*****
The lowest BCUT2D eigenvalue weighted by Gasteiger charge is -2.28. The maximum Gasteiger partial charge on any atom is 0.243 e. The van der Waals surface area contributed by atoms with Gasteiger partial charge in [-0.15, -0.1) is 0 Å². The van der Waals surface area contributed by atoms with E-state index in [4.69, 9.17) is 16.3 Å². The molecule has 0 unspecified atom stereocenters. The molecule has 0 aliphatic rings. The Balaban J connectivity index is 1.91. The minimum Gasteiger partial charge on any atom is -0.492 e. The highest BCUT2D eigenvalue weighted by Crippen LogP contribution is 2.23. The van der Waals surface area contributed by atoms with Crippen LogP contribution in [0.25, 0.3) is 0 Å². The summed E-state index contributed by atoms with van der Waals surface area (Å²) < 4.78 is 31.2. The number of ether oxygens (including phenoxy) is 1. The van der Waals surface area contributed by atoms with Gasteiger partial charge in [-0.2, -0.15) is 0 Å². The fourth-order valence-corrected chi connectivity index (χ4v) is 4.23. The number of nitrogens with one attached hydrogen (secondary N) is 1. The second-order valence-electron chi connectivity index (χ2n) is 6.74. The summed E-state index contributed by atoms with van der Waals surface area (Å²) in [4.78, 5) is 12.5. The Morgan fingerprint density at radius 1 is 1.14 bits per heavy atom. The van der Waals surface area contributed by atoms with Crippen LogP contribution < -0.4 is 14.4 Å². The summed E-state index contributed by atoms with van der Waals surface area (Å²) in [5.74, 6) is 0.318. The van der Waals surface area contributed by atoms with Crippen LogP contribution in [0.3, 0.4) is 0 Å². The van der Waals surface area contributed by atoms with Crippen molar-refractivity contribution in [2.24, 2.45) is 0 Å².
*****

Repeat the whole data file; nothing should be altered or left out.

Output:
The lowest BCUT2D eigenvalue weighted by Gasteiger charge is -2.28. The maximum Gasteiger partial charge on any atom is 0.243 e. The van der Waals surface area contributed by atoms with Gasteiger partial charge in [-0.15, -0.1) is 0 Å². The van der Waals surface area contributed by atoms with E-state index in [4.69, 9.17) is 16.3 Å². The molecule has 0 unspecified atom stereocenters. The molecule has 0 aliphatic rings. The Balaban J connectivity index is 1.91. The minimum Gasteiger partial charge on any atom is -0.492 e. The highest BCUT2D eigenvalue weighted by Crippen LogP contribution is 2.23. The van der Waals surface area contributed by atoms with Crippen LogP contribution in [0.25, 0.3) is 0 Å². The summed E-state index contributed by atoms with van der Waals surface area (Å²) < 4.78 is 31.2. The number of ether oxygens (including phenoxy) is 1. The van der Waals surface area contributed by atoms with Gasteiger partial charge in [-0.2, -0.15) is 0 Å². The fourth-order valence-corrected chi connectivity index (χ4v) is 4.23. The number of nitrogens with one attached hydrogen (secondary N) is 1. The second-order valence-electron chi connectivity index (χ2n) is 6.74. The summed E-state index contributed by atoms with van der Waals surface area (Å²) in [4.78, 5) is 12.5. The Morgan fingerprint density at radius 1 is 1.14 bits per heavy atom. The van der Waals surface area contributed by atoms with Crippen LogP contribution < -0.4 is 14.4 Å². The summed E-state index contributed by atoms with van der Waals surface area (Å²) in [5.74, 6) is 0.318. The van der Waals surface area contributed by atoms with Crippen LogP contribution in [0.3, 0.4) is 0 Å². The van der Waals surface area contributed by atoms with Crippen molar-refractivity contribution in [2.24, 2.45) is 0 Å².